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The US is plotting one of its largest European military exercises since the Cold War
A massive military exercise in Europe involving 20,000 U.S.-based troops will kick off in February of next year, the Army officially announced on Monday.
Approximately 37,000 total service members will participate in Defender Europe 2020, including 20,000 U.S. troops and additional personnel from 18 other countries. Lt. Gen. Chris Cavoli, commander of U.S. Army Europe, told Defense News it will be the third largest exercise in Europe since the Cold War.
"Defender Europe 2020 is a great opportunity to demonstrate the U.S. Army's unmatched ability to rapidly project forces across the globe while operating alongside our allies and partners in multiple contested domains," Army Deputy Chief of Staff, Lt. Gen. Charles Flynn, said in the Army's press release.
The exercise is scheduled for April to May 2020, according to a separate press release; personnel and equipment will be moving from February through July 2020. It will span across 10 countries. The hope is to demonstrate the Army's "ability to deploy large units to Europe...for the deterrence of an aggressive Russia," as Defense News reports.
According to the release, a U.S. Army division headquarters, three armored brigade combat teams, a fires brigade, and a sustainment brigade will be participating, alongside Air Force, Navy, and Marine Corps service members.
Cavoli said, per Defense News, that the exercise will "test the Army's ability to deliver a force" from the U.S. "to operational areas throughout Europe from Germany to Poland to the Baltic States and other Eastern European nations, Nordic countries and even Georgia."
Monday's announcement comes just one year after 50,000 U.S. and NATO troops — along with 65 ships, 10,000 vehicles, and 150 aircraft — came together for the biggest Trident Juncture exercise in almost three decades and NATO's largest since the end of the Cold War.
A Minnesota Army National Guard UH-60 Black Hawk helicopter with three Guardsmen aboard crashed south of St. Cloud on Thursday, said National Guard spokeswoman Army Master Sgt. Blair Heusdens.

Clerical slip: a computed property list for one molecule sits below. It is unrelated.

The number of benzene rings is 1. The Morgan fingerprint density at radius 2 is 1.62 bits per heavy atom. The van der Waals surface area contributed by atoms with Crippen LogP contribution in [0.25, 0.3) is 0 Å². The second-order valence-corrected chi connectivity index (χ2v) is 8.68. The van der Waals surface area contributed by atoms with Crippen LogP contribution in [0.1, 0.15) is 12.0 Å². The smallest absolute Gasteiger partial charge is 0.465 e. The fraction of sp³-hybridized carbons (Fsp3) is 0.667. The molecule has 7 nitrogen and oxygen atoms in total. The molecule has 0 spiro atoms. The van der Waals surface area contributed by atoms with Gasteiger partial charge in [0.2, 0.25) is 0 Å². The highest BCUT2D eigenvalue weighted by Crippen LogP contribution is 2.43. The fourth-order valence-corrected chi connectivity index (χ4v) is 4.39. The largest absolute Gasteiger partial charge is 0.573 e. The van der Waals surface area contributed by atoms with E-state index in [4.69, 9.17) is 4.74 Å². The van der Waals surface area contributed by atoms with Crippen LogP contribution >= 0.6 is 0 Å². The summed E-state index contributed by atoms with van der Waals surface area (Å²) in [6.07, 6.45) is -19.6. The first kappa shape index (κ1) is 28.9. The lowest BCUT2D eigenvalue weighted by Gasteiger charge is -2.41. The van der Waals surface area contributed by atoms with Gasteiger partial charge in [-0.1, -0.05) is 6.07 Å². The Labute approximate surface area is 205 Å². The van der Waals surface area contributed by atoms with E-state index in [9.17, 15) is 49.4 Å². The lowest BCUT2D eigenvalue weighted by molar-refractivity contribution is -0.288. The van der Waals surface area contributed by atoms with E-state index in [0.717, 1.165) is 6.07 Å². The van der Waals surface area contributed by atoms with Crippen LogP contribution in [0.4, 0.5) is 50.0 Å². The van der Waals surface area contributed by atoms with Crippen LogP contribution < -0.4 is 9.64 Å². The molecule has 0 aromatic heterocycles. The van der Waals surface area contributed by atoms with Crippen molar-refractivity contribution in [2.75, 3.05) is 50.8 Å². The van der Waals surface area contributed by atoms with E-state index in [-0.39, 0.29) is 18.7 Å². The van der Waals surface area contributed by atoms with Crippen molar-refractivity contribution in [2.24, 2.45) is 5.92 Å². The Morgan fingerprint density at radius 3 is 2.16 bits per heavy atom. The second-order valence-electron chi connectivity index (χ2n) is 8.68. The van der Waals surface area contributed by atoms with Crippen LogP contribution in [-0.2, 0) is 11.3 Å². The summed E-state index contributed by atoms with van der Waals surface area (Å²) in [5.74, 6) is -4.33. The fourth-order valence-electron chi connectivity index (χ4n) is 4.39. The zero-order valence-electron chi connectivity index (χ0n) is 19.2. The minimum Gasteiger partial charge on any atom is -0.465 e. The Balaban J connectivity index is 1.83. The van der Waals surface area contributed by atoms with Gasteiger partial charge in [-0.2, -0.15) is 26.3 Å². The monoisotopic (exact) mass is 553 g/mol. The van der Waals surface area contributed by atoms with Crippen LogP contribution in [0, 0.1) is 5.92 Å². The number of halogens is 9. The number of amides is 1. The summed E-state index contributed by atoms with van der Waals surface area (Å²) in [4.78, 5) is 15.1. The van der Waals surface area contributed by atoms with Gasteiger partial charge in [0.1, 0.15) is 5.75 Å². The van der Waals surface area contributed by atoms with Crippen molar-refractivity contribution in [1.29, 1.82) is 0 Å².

At this time, the National Guard is not releasing any information about the status of the three people aboard the helicopter, Heusdens told Task & Purpose on Thursday.
The Pentagon's latest attempt to twist itself in knots to deny that it is considering sending up to 14,000 troops to the Middle East has a big caveat.
Pentagon spokeswoman Alyssa Farah said there are no plans to send that many troops to the region "at this time."
Farah's statement does not rule out the possibility that the Defense Department could initially announce a smaller deployment to the region and subsequently announce that more troops are headed downrange.
The Navy could deploy a second carrier to the Middle East if Trump orders an Iran surge, top admiral says
The Navy could send a second aircraft carrier to the Middle East if President Donald Trump orders a surge of forces to the region, Chief of Naval Operations Adm. Mike Gilday said on Thursday.
Gordon Lubold and Nancy Youssef of the Wall Street Journal first reported the United States is considering sending up to 14,000 troops to the Middle East to deter Iran from attacking U.S. forces and regional allies. The surge forces could include several ships.
I didn't think a movie about World War I would, or even could, remind me of Afghanistan.
Somehow 1917 did, and that's probably the highest praise I can give Sam Mendes' newest war drama: It took a century-old conflict and made it relatable.
An internal investigation spurred by a nude photo scandal shows just how deep sexism runs in the Marine Corps
"I will still have to work harder to get the perception away from peers and seniors that women can't do the job."
Some years ago, a 20-year-old female Marine, a military police officer, was working at a guard shack screening service members and civilians before they entered the base. As a lance corporal, she was new to the job and the duty station, her first in the Marine Corps.
At some point during her shift, a male sergeant on duty drove up. Get in the car, he said, the platoon sergeant needs to see you. She opened the door and got in, believing she was headed to see the enlisted supervisor of her platoon.
Instead, the sergeant drove her to a dark, wooded area on base. It was deserted, no other Marines were around. "Hey, I want a blowjob," the sergeant told her.
"What am I supposed, what do you do as a lance corporal?" she would later recall. "I'm 20 years old ... I'm new at this. You're the only leadership I've ever known, and this is what happens."
She looked at him, then got out of the car and walked away. The sergeant drove up next to her and tried to play it off as a prank. "I'm just fucking with you," he said. "It's not a big deal."
It was one story among hundreds of others shared by Marines for a study initiated in July 2017 by the Marine Corps Center for Advanced Operational Culture Learning (CAOCL). Finalized in March 2018, the center's report was quietly published to its website in September 2019 with little fanfare.
The culture of the Marine Corps is ripe for analysis. A 2015 Rand Corporation study found that women felt far more isolated among men in the Corps, while the Pentagon's Office of People Analytics noted in 2018 that female Marines rated hostility toward them as "significantly higher" than their male counterparts.
But the center's report, Marines' Perspectives on Various Aspects of Marine Corps Organizational Culture, offers a proverbial wakeup call to leaders, particularly when paired alongside previous studies, since it was commissioned by the Marine Corps itself in the wake of a nude photo sharing scandal that rocked the service in 2017.
The scandal, researchers found, was merely a symptom of a much larger problem.